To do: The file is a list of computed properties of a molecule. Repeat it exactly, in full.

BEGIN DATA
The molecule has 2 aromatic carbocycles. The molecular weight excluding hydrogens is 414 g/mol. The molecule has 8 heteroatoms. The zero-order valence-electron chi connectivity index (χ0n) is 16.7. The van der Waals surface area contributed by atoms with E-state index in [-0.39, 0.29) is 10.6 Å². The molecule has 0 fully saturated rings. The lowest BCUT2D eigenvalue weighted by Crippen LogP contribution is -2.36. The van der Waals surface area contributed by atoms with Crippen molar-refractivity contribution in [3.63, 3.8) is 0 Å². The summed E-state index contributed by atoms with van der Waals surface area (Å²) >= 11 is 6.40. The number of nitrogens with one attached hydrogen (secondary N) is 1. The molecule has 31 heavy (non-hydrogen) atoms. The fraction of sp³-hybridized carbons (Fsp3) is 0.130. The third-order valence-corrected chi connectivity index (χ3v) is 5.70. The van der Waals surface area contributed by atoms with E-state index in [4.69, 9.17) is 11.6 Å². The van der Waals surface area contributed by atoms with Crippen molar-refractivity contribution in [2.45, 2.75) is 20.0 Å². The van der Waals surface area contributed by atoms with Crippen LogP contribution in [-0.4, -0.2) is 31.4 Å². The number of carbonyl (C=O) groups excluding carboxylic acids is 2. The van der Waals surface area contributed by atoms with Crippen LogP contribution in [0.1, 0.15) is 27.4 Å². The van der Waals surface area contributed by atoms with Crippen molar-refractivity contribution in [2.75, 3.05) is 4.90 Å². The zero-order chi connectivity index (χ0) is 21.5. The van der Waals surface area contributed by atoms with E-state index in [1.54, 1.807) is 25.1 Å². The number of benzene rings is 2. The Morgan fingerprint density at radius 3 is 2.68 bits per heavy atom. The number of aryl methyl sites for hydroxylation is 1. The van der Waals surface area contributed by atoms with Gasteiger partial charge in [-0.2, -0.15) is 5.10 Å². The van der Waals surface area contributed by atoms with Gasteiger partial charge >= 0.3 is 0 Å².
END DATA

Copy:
The molecule has 2 aromatic carbocycles. The molecular weight excluding hydrogens is 414 g/mol. The molecule has 8 heteroatoms. The zero-order valence-electron chi connectivity index (χ0n) is 16.7. The van der Waals surface area contributed by atoms with E-state index in [-0.39, 0.29) is 10.6 Å². The molecule has 0 fully saturated rings. The lowest BCUT2D eigenvalue weighted by Crippen LogP contribution is -2.36. The van der Waals surface area contributed by atoms with Crippen molar-refractivity contribution in [3.63, 3.8) is 0 Å². The summed E-state index contributed by atoms with van der Waals surface area (Å²) >= 11 is 6.40. The number of nitrogens with one attached hydrogen (secondary N) is 1. The molecule has 31 heavy (non-hydrogen) atoms. The fraction of sp³-hybridized carbons (Fsp3) is 0.130. The third-order valence-corrected chi connectivity index (χ3v) is 5.70. The van der Waals surface area contributed by atoms with E-state index in [4.69, 9.17) is 11.6 Å². The van der Waals surface area contributed by atoms with Crippen molar-refractivity contribution in [2.45, 2.75) is 20.0 Å². The van der Waals surface area contributed by atoms with Crippen LogP contribution in [-0.4, -0.2) is 31.4 Å². The number of carbonyl (C=O) groups excluding carboxylic acids is 2. The van der Waals surface area contributed by atoms with Crippen LogP contribution in [0.1, 0.15) is 27.4 Å². The van der Waals surface area contributed by atoms with Crippen molar-refractivity contribution in [2.75, 3.05) is 4.90 Å². The zero-order chi connectivity index (χ0) is 21.5. The van der Waals surface area contributed by atoms with E-state index in [1.54, 1.807) is 25.1 Å². The number of benzene rings is 2. The Morgan fingerprint density at radius 3 is 2.68 bits per heavy atom. The number of aryl methyl sites for hydroxylation is 1. The van der Waals surface area contributed by atoms with Gasteiger partial charge in [-0.2, -0.15) is 5.10 Å². The van der Waals surface area contributed by atoms with Gasteiger partial charge >= 0.3 is 0 Å².